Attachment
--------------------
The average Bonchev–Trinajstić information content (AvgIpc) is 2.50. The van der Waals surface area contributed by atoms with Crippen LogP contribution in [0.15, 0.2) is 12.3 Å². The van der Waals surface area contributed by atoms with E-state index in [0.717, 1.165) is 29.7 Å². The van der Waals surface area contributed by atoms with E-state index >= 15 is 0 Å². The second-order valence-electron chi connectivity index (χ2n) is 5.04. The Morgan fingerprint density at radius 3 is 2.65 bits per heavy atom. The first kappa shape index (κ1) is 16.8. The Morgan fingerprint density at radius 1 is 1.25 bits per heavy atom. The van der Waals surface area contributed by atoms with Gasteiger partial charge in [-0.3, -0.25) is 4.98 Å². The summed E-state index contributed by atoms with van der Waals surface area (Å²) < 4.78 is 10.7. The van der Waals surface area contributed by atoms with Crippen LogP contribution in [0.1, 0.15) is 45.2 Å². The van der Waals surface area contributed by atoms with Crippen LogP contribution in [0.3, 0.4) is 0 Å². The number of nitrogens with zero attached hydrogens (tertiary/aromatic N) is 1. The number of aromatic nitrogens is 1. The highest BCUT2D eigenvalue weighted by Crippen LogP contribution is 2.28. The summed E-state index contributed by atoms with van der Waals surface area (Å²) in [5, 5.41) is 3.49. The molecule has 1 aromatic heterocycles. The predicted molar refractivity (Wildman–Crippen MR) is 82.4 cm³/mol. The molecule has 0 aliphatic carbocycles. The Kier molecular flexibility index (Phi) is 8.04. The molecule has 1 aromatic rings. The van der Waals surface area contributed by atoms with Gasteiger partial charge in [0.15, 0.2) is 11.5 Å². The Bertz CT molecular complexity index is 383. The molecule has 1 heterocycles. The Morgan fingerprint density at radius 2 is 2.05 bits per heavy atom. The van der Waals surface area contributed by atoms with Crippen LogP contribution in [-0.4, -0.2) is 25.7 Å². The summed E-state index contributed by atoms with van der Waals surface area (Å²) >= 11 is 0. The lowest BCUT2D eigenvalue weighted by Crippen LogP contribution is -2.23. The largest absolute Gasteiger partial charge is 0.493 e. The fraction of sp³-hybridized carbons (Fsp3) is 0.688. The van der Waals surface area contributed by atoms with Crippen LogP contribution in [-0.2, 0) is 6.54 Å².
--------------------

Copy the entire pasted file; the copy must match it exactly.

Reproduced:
The average Bonchev–Trinajstić information content (AvgIpc) is 2.50. The van der Waals surface area contributed by atoms with Crippen LogP contribution in [0.15, 0.2) is 12.3 Å². The van der Waals surface area contributed by atoms with E-state index in [0.717, 1.165) is 29.7 Å². The van der Waals surface area contributed by atoms with E-state index >= 15 is 0 Å². The second-order valence-electron chi connectivity index (χ2n) is 5.04. The Morgan fingerprint density at radius 3 is 2.65 bits per heavy atom. The first kappa shape index (κ1) is 16.8. The Morgan fingerprint density at radius 1 is 1.25 bits per heavy atom. The van der Waals surface area contributed by atoms with Gasteiger partial charge in [-0.3, -0.25) is 4.98 Å². The summed E-state index contributed by atoms with van der Waals surface area (Å²) < 4.78 is 10.7. The van der Waals surface area contributed by atoms with Crippen LogP contribution in [0.1, 0.15) is 45.2 Å². The van der Waals surface area contributed by atoms with Crippen LogP contribution in [0.3, 0.4) is 0 Å². The number of nitrogens with zero attached hydrogens (tertiary/aromatic N) is 1. The number of aromatic nitrogens is 1. The highest BCUT2D eigenvalue weighted by Crippen LogP contribution is 2.28. The summed E-state index contributed by atoms with van der Waals surface area (Å²) in [5, 5.41) is 3.49. The molecule has 1 aromatic heterocycles. The predicted molar refractivity (Wildman–Crippen MR) is 82.4 cm³/mol. The molecule has 0 aliphatic carbocycles. The Kier molecular flexibility index (Phi) is 8.04. The molecule has 1 aromatic rings. The van der Waals surface area contributed by atoms with Gasteiger partial charge in [0.15, 0.2) is 11.5 Å². The Bertz CT molecular complexity index is 383. The molecule has 1 heterocycles. The Morgan fingerprint density at radius 2 is 2.05 bits per heavy atom. The van der Waals surface area contributed by atoms with Crippen LogP contribution in [-0.4, -0.2) is 25.7 Å². The summed E-state index contributed by atoms with van der Waals surface area (Å²) >= 11 is 0. The lowest BCUT2D eigenvalue weighted by Crippen LogP contribution is -2.23. The largest absolute Gasteiger partial charge is 0.493 e. The fraction of sp³-hybridized carbons (Fsp3) is 0.688. The van der Waals surface area contributed by atoms with Crippen LogP contribution in [-0.2, 0) is 6.54 Å².